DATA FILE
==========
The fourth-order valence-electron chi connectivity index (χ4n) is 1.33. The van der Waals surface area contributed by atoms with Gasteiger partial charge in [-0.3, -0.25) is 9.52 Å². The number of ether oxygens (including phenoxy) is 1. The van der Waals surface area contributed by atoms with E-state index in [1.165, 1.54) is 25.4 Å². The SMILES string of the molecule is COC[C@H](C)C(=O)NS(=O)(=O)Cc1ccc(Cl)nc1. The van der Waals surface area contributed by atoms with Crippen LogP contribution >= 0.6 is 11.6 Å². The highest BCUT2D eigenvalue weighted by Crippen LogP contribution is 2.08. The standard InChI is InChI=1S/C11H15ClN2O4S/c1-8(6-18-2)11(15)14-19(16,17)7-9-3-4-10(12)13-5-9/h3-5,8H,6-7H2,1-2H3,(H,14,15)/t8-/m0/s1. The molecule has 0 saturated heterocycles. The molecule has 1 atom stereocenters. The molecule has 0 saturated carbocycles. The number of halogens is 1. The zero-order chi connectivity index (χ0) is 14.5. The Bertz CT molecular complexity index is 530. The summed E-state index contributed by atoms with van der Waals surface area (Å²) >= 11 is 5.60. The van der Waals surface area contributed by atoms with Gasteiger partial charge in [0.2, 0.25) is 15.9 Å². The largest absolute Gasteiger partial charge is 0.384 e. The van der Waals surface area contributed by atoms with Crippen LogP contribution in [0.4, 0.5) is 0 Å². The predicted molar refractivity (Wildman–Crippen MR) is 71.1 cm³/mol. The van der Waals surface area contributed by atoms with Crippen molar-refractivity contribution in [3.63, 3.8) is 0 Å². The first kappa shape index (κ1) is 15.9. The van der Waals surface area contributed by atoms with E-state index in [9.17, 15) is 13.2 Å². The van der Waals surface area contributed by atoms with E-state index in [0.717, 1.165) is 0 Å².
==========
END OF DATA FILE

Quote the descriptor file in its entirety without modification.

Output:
The fourth-order valence-electron chi connectivity index (χ4n) is 1.33. The van der Waals surface area contributed by atoms with Gasteiger partial charge in [-0.3, -0.25) is 9.52 Å². The number of ether oxygens (including phenoxy) is 1. The van der Waals surface area contributed by atoms with E-state index in [1.165, 1.54) is 25.4 Å². The SMILES string of the molecule is COC[C@H](C)C(=O)NS(=O)(=O)Cc1ccc(Cl)nc1. The van der Waals surface area contributed by atoms with Crippen LogP contribution >= 0.6 is 11.6 Å². The highest BCUT2D eigenvalue weighted by Crippen LogP contribution is 2.08. The standard InChI is InChI=1S/C11H15ClN2O4S/c1-8(6-18-2)11(15)14-19(16,17)7-9-3-4-10(12)13-5-9/h3-5,8H,6-7H2,1-2H3,(H,14,15)/t8-/m0/s1. The molecule has 0 saturated heterocycles. The molecule has 1 atom stereocenters. The molecule has 0 saturated carbocycles. The number of halogens is 1. The zero-order chi connectivity index (χ0) is 14.5. The Bertz CT molecular complexity index is 530. The summed E-state index contributed by atoms with van der Waals surface area (Å²) >= 11 is 5.60. The van der Waals surface area contributed by atoms with Gasteiger partial charge in [0.2, 0.25) is 15.9 Å². The largest absolute Gasteiger partial charge is 0.384 e. The van der Waals surface area contributed by atoms with Crippen LogP contribution in [0.4, 0.5) is 0 Å². The predicted molar refractivity (Wildman–Crippen MR) is 71.1 cm³/mol. The van der Waals surface area contributed by atoms with Crippen molar-refractivity contribution in [3.63, 3.8) is 0 Å². The first kappa shape index (κ1) is 15.9. The van der Waals surface area contributed by atoms with E-state index in [9.17, 15) is 13.2 Å². The van der Waals surface area contributed by atoms with E-state index in [0.717, 1.165) is 0 Å².